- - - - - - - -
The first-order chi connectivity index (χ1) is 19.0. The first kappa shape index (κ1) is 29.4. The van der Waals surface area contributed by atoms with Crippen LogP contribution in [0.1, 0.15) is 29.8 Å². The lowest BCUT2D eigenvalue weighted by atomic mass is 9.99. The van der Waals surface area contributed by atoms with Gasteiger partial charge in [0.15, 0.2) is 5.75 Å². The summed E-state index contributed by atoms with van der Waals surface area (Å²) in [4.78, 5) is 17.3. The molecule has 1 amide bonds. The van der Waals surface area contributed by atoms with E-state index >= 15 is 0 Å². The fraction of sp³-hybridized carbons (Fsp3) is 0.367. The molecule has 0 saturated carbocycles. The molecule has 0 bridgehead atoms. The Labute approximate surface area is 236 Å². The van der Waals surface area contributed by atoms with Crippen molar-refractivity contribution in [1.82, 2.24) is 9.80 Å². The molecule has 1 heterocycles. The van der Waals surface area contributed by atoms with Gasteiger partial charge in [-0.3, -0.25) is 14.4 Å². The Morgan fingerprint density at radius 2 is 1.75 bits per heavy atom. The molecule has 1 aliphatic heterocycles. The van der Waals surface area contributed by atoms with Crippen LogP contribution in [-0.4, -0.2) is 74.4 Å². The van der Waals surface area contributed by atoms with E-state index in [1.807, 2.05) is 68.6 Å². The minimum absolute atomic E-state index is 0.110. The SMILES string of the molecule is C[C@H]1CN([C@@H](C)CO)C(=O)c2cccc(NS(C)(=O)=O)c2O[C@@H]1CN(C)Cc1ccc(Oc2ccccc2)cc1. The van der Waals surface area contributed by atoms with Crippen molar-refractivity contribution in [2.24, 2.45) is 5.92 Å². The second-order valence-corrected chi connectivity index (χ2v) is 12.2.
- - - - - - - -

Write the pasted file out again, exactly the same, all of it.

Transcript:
The first-order chi connectivity index (χ1) is 19.0. The first kappa shape index (κ1) is 29.4. The van der Waals surface area contributed by atoms with Crippen LogP contribution in [0.1, 0.15) is 29.8 Å². The lowest BCUT2D eigenvalue weighted by atomic mass is 9.99. The van der Waals surface area contributed by atoms with Gasteiger partial charge in [0.15, 0.2) is 5.75 Å². The summed E-state index contributed by atoms with van der Waals surface area (Å²) in [4.78, 5) is 17.3. The molecule has 1 amide bonds. The van der Waals surface area contributed by atoms with E-state index >= 15 is 0 Å². The fraction of sp³-hybridized carbons (Fsp3) is 0.367. The molecule has 0 saturated carbocycles. The molecule has 0 bridgehead atoms. The Labute approximate surface area is 236 Å². The van der Waals surface area contributed by atoms with Crippen molar-refractivity contribution in [1.82, 2.24) is 9.80 Å². The molecule has 1 heterocycles. The van der Waals surface area contributed by atoms with Gasteiger partial charge in [-0.3, -0.25) is 14.4 Å². The Morgan fingerprint density at radius 2 is 1.75 bits per heavy atom. The molecule has 1 aliphatic heterocycles. The van der Waals surface area contributed by atoms with Crippen LogP contribution in [-0.4, -0.2) is 74.4 Å². The van der Waals surface area contributed by atoms with E-state index in [1.807, 2.05) is 68.6 Å². The minimum absolute atomic E-state index is 0.110. The SMILES string of the molecule is C[C@H]1CN([C@@H](C)CO)C(=O)c2cccc(NS(C)(=O)=O)c2O[C@@H]1CN(C)Cc1ccc(Oc2ccccc2)cc1. The van der Waals surface area contributed by atoms with Crippen molar-refractivity contribution in [2.24, 2.45) is 5.92 Å². The second-order valence-corrected chi connectivity index (χ2v) is 12.2.